As a world-ending war surges to life around them, Todd and Viola face monstrous decisions. The indigenous Spackle, thinking and acting as one, have mobilized to avenge their murdered people. Ruthless human leaders prepare to defend their factions at all costs, even as a convoy of new settlers approaches. And as the ceaseless Noise lays all thoughts bare, the projected will of the few threatens to overwhelm the desperate desire of the many.
The consequences of each action, each word, are unspeakably vast: To follow a tyrant or a terrorist? To save the life of the one you love most or thousands of strangers? To believe in redemption or assume it is lost? Becoming adults amid the turmoil, Todd and Viola question all they have known, racing through horror and outrage toward a shocking finale.
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©2010 Patrick Ness (P)2010 Brilliance Audio, Inc.
I have both read and listened to this entire series, so this review is for all three books in the Chaos Walking trilogy. I read a lot of YA fiction (that's where most of the best sci-fi/fantasy literature is being classified, these days), and on the whole, I have not been impressed with the sloppy, bland prose in many of the more popular series. I decided to try this series because of the narrator, Nick Podehl, who did such a fantastic job narrating the first two books of Patrick Rothfuss's Kingkiller Chronicles (The Name of the Wind and Wise Man's Fear).
While I expected another great performance from Nick, I was not prepared for the power of Patrick Ness's writing. I'm not even sure how to describe the effect it had on me. He so effectively portrays the thoughts and feelings of his characters that it is like you are inside their heads to the point where reading or listening to this series can become physically exhausting or exhilarating or terrifying or desperate or confused or sad or whatever the character is going through, because he writes the way that people think, or at least the way that I think.
Normally, when I start a series that has already been completed, I will go through all of the books back to back, but the overwhelming intensity of the story gave me so much to think about and process that I had to take a few week's break between the books. This is not a happy, lighthearted series. It is about the real, deep evil that can exist in human beings. It is also about the innate goodness that can somehow grow even surrounded by this type of evil. It is about friendship, and sacrifice, and the decisions we make, and having to live with the consequences of our decisions. I guess I'm rambling now, so I'll just summarize by saying, this is powerful, breathtaking, thought provoking, important stuff. This story will get inside you, and stick with you long after you've finished it. I hope Patrick Ness continues to give the world more stories.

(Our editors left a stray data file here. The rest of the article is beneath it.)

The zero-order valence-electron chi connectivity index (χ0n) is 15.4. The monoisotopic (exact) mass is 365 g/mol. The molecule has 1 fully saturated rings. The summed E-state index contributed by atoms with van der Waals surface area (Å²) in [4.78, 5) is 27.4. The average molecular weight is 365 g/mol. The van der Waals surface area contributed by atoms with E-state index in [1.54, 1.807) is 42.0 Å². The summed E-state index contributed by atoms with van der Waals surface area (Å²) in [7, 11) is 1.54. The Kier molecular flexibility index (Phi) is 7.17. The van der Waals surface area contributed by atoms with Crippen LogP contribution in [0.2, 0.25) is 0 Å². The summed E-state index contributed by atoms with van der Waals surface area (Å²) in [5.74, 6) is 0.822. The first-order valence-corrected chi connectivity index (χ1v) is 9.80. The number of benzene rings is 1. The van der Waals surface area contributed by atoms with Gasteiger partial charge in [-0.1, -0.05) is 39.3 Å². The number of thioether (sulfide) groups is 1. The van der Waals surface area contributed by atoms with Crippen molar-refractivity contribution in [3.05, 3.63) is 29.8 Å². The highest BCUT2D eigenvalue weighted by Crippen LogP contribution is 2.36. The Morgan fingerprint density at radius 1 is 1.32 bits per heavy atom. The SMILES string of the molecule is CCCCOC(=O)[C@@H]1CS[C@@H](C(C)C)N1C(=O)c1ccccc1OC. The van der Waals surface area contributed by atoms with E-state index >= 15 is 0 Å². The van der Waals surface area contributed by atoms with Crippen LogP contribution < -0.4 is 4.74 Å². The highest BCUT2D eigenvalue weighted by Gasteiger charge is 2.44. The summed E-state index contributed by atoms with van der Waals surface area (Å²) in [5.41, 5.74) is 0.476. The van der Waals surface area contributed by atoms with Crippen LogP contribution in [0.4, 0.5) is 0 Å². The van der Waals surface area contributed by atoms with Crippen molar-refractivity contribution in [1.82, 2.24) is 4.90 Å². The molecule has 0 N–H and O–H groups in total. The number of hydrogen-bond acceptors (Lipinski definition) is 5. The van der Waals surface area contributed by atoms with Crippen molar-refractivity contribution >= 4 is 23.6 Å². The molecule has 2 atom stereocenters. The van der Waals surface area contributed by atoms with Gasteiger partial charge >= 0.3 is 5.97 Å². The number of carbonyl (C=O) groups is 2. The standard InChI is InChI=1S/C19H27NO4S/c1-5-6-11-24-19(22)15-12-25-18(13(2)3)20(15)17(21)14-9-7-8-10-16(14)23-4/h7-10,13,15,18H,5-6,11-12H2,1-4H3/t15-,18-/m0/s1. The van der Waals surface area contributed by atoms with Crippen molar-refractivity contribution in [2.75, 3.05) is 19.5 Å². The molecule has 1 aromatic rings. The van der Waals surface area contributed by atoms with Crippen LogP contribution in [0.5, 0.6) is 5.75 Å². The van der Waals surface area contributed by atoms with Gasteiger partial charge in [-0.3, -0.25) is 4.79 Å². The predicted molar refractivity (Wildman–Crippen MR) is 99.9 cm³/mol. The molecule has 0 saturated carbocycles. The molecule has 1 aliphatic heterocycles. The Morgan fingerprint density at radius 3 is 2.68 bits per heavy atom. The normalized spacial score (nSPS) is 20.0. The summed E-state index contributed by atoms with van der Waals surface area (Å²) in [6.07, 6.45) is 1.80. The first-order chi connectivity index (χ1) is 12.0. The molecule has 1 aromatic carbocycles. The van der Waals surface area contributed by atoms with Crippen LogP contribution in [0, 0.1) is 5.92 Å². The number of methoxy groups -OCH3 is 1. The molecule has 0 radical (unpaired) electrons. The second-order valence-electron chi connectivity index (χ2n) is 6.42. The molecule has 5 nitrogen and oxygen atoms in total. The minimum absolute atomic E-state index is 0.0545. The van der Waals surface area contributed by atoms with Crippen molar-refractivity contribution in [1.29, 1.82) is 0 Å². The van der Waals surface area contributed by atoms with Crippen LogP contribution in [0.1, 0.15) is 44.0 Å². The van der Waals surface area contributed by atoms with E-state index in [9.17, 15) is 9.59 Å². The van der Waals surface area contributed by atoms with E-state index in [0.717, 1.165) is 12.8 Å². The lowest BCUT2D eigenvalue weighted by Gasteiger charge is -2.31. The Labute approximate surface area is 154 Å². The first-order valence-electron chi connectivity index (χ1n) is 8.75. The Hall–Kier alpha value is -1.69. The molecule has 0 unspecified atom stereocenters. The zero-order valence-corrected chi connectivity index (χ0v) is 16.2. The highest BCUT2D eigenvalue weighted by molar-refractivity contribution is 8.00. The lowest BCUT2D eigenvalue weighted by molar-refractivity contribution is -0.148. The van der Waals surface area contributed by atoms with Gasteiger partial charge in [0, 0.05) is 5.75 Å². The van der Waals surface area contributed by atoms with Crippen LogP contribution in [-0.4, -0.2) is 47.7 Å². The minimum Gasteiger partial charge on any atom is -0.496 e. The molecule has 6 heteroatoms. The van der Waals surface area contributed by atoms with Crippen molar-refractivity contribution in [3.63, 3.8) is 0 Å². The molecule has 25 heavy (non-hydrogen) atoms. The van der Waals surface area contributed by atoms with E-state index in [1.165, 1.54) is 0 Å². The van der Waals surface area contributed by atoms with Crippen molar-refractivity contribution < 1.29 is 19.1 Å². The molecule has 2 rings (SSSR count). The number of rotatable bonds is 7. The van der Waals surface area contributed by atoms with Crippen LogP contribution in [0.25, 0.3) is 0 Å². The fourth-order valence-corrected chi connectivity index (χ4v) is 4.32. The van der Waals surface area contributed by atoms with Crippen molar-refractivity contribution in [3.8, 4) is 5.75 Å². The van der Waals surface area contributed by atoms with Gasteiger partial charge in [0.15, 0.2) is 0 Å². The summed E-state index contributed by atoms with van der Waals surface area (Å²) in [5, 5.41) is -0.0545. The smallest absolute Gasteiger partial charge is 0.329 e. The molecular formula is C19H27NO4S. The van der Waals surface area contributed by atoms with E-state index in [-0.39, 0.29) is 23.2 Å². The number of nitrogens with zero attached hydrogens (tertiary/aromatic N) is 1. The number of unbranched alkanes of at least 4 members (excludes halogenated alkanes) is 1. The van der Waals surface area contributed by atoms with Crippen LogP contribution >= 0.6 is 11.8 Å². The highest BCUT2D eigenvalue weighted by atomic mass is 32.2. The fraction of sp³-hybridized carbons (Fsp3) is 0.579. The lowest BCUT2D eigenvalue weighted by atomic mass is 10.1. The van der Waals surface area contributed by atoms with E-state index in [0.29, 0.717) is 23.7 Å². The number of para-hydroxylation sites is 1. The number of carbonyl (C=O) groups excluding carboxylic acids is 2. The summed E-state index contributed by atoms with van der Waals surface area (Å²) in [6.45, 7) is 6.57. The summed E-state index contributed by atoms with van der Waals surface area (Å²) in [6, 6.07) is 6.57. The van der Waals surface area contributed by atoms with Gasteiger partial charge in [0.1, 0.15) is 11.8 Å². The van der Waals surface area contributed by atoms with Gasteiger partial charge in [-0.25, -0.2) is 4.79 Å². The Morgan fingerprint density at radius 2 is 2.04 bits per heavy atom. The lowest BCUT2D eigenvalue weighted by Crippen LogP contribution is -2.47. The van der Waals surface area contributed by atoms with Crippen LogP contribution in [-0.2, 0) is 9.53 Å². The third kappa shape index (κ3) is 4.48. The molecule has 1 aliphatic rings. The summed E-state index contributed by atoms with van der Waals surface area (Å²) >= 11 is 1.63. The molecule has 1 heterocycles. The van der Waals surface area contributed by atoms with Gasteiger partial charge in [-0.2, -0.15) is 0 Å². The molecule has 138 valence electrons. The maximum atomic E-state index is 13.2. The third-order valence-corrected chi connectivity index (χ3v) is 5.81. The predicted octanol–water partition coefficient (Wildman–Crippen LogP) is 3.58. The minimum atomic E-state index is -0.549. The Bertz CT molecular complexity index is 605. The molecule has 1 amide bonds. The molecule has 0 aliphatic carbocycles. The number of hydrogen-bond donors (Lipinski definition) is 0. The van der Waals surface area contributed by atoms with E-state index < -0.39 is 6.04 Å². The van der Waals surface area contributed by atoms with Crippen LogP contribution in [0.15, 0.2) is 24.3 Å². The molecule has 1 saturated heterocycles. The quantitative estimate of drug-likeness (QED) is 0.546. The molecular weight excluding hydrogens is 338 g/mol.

The writing, the writing, the writing! Patrick Ness is absolutely brilliant!
Nick Podehl was great in Name of the Wind, and Wise Man's Fear, as I mentioned. However, his performance in the Chaos Walking trilogy is gaspingly, jaw-droppingly amazing. I was blown away. The Ask and the Answer, and then Monsters of Men, also feature real powerhouse performances by Angela Dawe and McLeod Andrews that were equally stunning. I plan to look for other audiobooks narrated by Angela and McLeod. This was a rare case of the audiobook living up to, and many times surpassing, my expectations having read the books in print form as well. All three narrators deserve whatever equivalent that the audiobook world has of the Academy Awards.
It would be impossible to pick one, without mentioning major spoilers.
Read this series, or listen to this series. And then tell your friends to read or listen to this series.
This series had me on the edge of my car seat. I would find myself sitting in the parking lot at work just to hear what was going to happen next. These books have made me laugh,cry and yell.
Mommy of twins